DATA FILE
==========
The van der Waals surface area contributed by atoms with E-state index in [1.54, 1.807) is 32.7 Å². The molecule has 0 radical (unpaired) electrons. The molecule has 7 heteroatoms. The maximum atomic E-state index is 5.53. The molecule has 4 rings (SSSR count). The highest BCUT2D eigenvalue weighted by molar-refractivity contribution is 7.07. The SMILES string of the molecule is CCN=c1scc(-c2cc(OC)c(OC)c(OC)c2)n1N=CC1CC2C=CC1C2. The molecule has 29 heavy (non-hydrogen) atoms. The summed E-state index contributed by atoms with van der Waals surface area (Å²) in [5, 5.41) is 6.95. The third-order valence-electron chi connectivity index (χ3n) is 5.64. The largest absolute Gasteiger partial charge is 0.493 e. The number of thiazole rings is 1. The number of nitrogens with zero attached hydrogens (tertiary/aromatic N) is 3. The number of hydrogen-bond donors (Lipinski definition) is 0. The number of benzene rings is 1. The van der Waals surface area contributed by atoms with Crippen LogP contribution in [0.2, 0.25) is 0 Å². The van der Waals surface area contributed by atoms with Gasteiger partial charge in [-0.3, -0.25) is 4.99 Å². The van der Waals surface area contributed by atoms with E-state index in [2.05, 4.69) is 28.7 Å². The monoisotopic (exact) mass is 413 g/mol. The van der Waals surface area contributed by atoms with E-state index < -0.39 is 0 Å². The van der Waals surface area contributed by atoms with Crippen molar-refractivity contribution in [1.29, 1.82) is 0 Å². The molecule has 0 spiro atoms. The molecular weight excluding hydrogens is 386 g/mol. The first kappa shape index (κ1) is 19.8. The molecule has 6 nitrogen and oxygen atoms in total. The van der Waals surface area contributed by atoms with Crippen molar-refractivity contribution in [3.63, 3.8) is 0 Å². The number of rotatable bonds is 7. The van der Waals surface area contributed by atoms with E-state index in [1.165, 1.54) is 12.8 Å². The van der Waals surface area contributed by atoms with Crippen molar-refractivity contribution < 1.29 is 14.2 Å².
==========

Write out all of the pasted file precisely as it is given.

The van der Waals surface area contributed by atoms with E-state index in [1.54, 1.807) is 32.7 Å². The molecule has 0 radical (unpaired) electrons. The molecule has 7 heteroatoms. The maximum atomic E-state index is 5.53. The molecule has 4 rings (SSSR count). The highest BCUT2D eigenvalue weighted by molar-refractivity contribution is 7.07. The SMILES string of the molecule is CCN=c1scc(-c2cc(OC)c(OC)c(OC)c2)n1N=CC1CC2C=CC1C2. The molecule has 29 heavy (non-hydrogen) atoms. The summed E-state index contributed by atoms with van der Waals surface area (Å²) in [5, 5.41) is 6.95. The third-order valence-electron chi connectivity index (χ3n) is 5.64. The largest absolute Gasteiger partial charge is 0.493 e. The number of thiazole rings is 1. The number of nitrogens with zero attached hydrogens (tertiary/aromatic N) is 3. The number of hydrogen-bond donors (Lipinski definition) is 0. The number of benzene rings is 1. The van der Waals surface area contributed by atoms with Crippen LogP contribution in [0.2, 0.25) is 0 Å². The van der Waals surface area contributed by atoms with Gasteiger partial charge in [-0.3, -0.25) is 4.99 Å². The van der Waals surface area contributed by atoms with E-state index in [2.05, 4.69) is 28.7 Å². The monoisotopic (exact) mass is 413 g/mol. The van der Waals surface area contributed by atoms with E-state index < -0.39 is 0 Å². The van der Waals surface area contributed by atoms with Crippen molar-refractivity contribution in [1.29, 1.82) is 0 Å². The molecule has 0 spiro atoms. The molecular weight excluding hydrogens is 386 g/mol. The first kappa shape index (κ1) is 19.8. The molecule has 6 nitrogen and oxygen atoms in total. The van der Waals surface area contributed by atoms with Crippen molar-refractivity contribution in [3.63, 3.8) is 0 Å². The number of rotatable bonds is 7. The van der Waals surface area contributed by atoms with E-state index in [1.165, 1.54) is 12.8 Å². The van der Waals surface area contributed by atoms with Crippen molar-refractivity contribution < 1.29 is 14.2 Å².